Organization of The Front Office Department

Typical Front Office Organization
The organization chart in Figure 2.5 depicts a typical organization of staff for a front office manager. Staff includes desk clerk, cashier, reservations manager, concierge, night auditor, telephone operator, bell staff, room key clerk, and elevator operator. Not all of these positions are found in every lodging establishment. In some operations, the front desk clerk acts as desk clerk, cashier, telephone operator, and reservations clerk, as required by the volume of business. Many large, full-service hotels, in contrast, employ the complete staff as listed. Staffing the front desk positions incurs a cost. The front office manager, in consultation with the general manager, usually prepares a personnel budget related to salary levels throughout the lodging establishment.

Or gan iz ation Cha r t o f T he Fr ont Of fi ce Mana ger
1. Desk Clerk
The responsibilities of the front office staff are quite varied. The position of the desk clerk can encompass many duties, which typically include verifying guest reservations, registering guests, assigning rooms, distributing keys, communicating with the housekeeping staff, answering telephones, providing information about and directions to local attractions, accepting cash and giving change, and acting as liasion between the lodging establishment and the guest as well as the community.

2. Cashier
The position of cashier includes processing guest checkouts and guest legal tender and providing change for guest. This position is found in a

number of lodging establishment, and it helps make the front desk workload manageable when a full house, a hotel that has its entire guest rooms occupied (sometimes referred to as 100 percent occupancy) is checking out. Given the possibility that every attendee of a 400-guest convention could check out whitin a few hour, this division of labor is a well-planned concept. Even with the best planned systems—such as express checkout, whereby the guest uses computer technology ina guest room or a computer in the hotel lobby to check out;prior approved credit, the use of a credit card to establish creditworthiness;or bill-to-account, an internal billing process—the lines at the cashier station can be long and seem longer when a guest is in a hurry.

3. Reservations manager
The reservations manager can be found in many of the larger lodging establishment. This person is responsible for taking incoming requests for rooms and noting special requests for service. The particulars of this position are endless, aimed at providing the guest with requested information and services as well as accurate confirmation of these items. The reservations manager is responsible for keeping an accurate room inventory by using a reservation module of a property management system. This person must communicate effectively with the marketing and sales department. Peak as well as slow periods of sales must be addressed with adequate planning.

4. Night auditor
The night auditor balances the daily financial transactions. This person may also serve as desk clerk for the night shift (11:00pm to 7:00am). He or she must have a good grasp of accounting principles and the ability to resolve financial discrepancies. This position requires experience as a desk clerk and good communications with the cantroller.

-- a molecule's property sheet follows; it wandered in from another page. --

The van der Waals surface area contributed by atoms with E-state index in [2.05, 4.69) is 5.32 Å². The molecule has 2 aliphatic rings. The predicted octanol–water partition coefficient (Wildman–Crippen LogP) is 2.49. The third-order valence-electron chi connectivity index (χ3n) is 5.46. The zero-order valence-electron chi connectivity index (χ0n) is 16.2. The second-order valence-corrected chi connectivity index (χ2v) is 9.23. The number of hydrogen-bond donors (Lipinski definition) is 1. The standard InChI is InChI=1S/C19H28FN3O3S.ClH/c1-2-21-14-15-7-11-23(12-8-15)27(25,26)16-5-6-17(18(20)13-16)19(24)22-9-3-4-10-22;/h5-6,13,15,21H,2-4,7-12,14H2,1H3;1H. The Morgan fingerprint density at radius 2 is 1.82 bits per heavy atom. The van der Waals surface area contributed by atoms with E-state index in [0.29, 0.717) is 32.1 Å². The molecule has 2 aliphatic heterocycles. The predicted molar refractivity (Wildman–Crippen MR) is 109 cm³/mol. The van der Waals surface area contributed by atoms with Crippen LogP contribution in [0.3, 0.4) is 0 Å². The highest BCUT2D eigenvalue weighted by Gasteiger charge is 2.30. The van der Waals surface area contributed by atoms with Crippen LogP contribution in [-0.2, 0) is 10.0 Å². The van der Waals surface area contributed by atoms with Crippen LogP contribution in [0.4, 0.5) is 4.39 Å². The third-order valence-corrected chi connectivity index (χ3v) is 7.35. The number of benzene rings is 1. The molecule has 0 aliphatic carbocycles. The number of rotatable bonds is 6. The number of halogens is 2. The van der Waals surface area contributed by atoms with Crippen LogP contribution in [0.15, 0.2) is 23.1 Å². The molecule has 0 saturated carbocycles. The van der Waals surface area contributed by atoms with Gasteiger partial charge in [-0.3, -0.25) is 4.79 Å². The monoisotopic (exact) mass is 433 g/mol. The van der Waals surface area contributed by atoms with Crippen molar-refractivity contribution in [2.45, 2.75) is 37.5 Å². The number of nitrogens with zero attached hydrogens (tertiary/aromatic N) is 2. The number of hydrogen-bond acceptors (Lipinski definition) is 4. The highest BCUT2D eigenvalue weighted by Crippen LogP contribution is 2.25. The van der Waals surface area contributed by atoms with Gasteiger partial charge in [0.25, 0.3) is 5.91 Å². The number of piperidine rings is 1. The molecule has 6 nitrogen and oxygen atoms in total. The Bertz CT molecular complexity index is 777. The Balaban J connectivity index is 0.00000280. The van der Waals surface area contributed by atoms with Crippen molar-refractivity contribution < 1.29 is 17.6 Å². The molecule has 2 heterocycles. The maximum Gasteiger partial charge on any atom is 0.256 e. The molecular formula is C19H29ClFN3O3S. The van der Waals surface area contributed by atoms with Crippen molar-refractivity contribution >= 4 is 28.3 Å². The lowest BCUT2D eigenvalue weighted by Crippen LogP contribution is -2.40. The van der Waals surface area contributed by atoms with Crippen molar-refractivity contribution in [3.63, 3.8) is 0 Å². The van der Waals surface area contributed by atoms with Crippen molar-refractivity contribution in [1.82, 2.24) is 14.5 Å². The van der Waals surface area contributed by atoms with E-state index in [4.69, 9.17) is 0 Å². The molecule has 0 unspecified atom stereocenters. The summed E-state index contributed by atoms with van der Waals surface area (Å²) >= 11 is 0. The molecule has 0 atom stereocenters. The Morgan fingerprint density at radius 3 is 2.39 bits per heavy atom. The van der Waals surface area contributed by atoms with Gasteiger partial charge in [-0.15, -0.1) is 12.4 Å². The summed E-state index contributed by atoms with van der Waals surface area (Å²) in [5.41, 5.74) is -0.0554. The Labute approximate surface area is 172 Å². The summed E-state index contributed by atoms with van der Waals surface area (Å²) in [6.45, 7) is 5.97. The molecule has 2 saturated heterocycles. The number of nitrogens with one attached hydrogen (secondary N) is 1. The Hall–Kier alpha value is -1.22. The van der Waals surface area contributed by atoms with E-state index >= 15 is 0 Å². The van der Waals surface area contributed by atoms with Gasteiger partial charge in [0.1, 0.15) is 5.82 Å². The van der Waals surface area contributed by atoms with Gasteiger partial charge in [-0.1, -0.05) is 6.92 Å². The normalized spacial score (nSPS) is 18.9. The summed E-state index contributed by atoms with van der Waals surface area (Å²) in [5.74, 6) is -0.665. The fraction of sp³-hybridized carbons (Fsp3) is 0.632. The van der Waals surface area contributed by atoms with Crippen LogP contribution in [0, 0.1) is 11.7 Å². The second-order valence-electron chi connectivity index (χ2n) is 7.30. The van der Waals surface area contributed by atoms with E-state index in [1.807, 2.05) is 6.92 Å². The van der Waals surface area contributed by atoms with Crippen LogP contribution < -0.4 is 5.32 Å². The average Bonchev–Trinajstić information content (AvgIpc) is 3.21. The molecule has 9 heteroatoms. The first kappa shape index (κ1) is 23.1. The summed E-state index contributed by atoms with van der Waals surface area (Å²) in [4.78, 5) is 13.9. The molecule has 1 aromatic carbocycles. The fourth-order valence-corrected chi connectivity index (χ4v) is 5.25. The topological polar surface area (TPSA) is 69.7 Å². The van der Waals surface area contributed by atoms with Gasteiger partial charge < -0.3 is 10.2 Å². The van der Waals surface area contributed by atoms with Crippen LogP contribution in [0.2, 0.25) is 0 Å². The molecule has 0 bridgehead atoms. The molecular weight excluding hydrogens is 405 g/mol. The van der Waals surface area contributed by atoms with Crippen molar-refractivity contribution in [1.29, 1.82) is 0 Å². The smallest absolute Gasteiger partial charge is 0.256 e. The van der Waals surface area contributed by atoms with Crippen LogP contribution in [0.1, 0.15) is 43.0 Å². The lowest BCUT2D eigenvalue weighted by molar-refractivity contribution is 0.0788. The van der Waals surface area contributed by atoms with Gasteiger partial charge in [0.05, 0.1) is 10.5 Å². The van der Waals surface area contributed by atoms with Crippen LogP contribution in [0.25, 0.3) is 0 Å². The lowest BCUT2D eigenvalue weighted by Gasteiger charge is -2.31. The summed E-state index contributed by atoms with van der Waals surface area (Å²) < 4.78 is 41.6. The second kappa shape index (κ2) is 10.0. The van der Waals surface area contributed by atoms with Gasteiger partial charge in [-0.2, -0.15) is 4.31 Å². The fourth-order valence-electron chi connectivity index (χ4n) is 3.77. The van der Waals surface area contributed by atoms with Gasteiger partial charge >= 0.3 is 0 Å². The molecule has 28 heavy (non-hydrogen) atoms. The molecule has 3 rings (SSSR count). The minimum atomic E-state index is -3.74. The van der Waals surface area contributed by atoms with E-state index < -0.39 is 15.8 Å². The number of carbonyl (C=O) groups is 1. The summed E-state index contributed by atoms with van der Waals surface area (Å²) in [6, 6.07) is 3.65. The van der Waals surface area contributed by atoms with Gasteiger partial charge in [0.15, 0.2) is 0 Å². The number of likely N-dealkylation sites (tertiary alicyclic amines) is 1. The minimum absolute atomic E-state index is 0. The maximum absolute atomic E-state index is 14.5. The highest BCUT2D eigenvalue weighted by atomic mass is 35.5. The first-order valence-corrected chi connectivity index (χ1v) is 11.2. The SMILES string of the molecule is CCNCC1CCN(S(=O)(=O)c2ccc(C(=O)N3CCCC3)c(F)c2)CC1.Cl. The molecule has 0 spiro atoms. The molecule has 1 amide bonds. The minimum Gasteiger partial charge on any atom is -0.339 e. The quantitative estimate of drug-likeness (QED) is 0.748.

5. Telephone Operator
The telephone operator has a very important job in the lodging establishment. This person must be able to locate the registered guests and management staff at a moment’s notice. He or she also must be able to deal with crises up to and including life-threatening emergencies. With the introduction of a call accounting, a computer technology application that tracks guest phone calls and posts billing

charges to lodging establishment, the telephone operator’s job has been simplified, as the tracking of telephone charges to registered guests can now be done with ease. This person may also assist the desk clerk and cashier when necessary.

6. Bell Captain
The bell captain, with a staff of bellhops and door attendants, is a mainstay in the lodging establishment. The bell staff starts where the computerized property management system shops. They are the people who lift and tote the baggage, familiarize the guest with his or her new surroundings, run errands, deliver supplies, and provide the guest with information on in-house marketing efforts and local attractions. These people also act as the hospitality link between the lodging establishment and the guest. They are an asset to a well-run lodging establishment.

7. Key Clerk
The key clerk can be found in very large, full-service hotels that do not have electronic key systems. This clerk is responsible for issuing keys to registered guests and for related security measures. Often he or she sorts incoming mail for registered guests and the management staff. This position is now obsolete in most hotels.

8. Elevator Operator
The elevator operator, a person who manually operates the mechanical controls of the elevator, is almost ectinct in the lodging establishment, replaced by self-operated elevators and escalators. Some elevator operator now serve as traffic managers, who direct hotel guests to available elevator in the lobby. In large, full-service hotels, the traffic manager can be a welcome sight; the confusion of check-ins and checkouts can be lessened when she or he is on duty.

9. Concierge
The concierge provides guests with extensive information on entertainment, sports, amusements, transportation, tours, church service, and baby sitting in the area. He or she may know the area intimately and be able to meet the individual needs of each guest. This person also abtains theater tickets and makes reservations in

restaurants. In most cases, the concierge is stationed at a desk in the lobby of the lodging property.

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